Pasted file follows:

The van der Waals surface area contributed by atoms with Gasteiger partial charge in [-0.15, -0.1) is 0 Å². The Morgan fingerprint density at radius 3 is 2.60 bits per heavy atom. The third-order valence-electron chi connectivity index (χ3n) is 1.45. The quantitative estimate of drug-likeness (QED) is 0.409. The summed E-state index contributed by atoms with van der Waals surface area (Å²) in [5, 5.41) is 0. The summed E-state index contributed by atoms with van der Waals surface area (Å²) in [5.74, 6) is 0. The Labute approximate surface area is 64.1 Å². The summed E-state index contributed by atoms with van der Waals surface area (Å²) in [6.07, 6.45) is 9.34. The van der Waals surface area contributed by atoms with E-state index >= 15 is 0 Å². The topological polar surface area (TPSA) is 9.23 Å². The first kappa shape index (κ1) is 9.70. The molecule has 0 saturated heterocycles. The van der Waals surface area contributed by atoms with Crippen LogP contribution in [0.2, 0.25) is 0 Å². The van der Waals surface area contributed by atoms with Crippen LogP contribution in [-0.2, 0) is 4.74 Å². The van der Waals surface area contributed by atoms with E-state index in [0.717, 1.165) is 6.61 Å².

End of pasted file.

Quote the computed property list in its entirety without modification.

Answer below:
The van der Waals surface area contributed by atoms with Gasteiger partial charge in [-0.15, -0.1) is 0 Å². The Morgan fingerprint density at radius 3 is 2.60 bits per heavy atom. The third-order valence-electron chi connectivity index (χ3n) is 1.45. The quantitative estimate of drug-likeness (QED) is 0.409. The summed E-state index contributed by atoms with van der Waals surface area (Å²) in [5, 5.41) is 0. The summed E-state index contributed by atoms with van der Waals surface area (Å²) in [5.74, 6) is 0. The Labute approximate surface area is 64.1 Å². The summed E-state index contributed by atoms with van der Waals surface area (Å²) in [6.07, 6.45) is 9.34. The van der Waals surface area contributed by atoms with E-state index >= 15 is 0 Å². The topological polar surface area (TPSA) is 9.23 Å². The first kappa shape index (κ1) is 9.70. The molecule has 0 saturated heterocycles. The van der Waals surface area contributed by atoms with Crippen LogP contribution in [0.2, 0.25) is 0 Å². The van der Waals surface area contributed by atoms with Crippen LogP contribution in [-0.2, 0) is 4.74 Å². The van der Waals surface area contributed by atoms with E-state index in [0.717, 1.165) is 6.61 Å².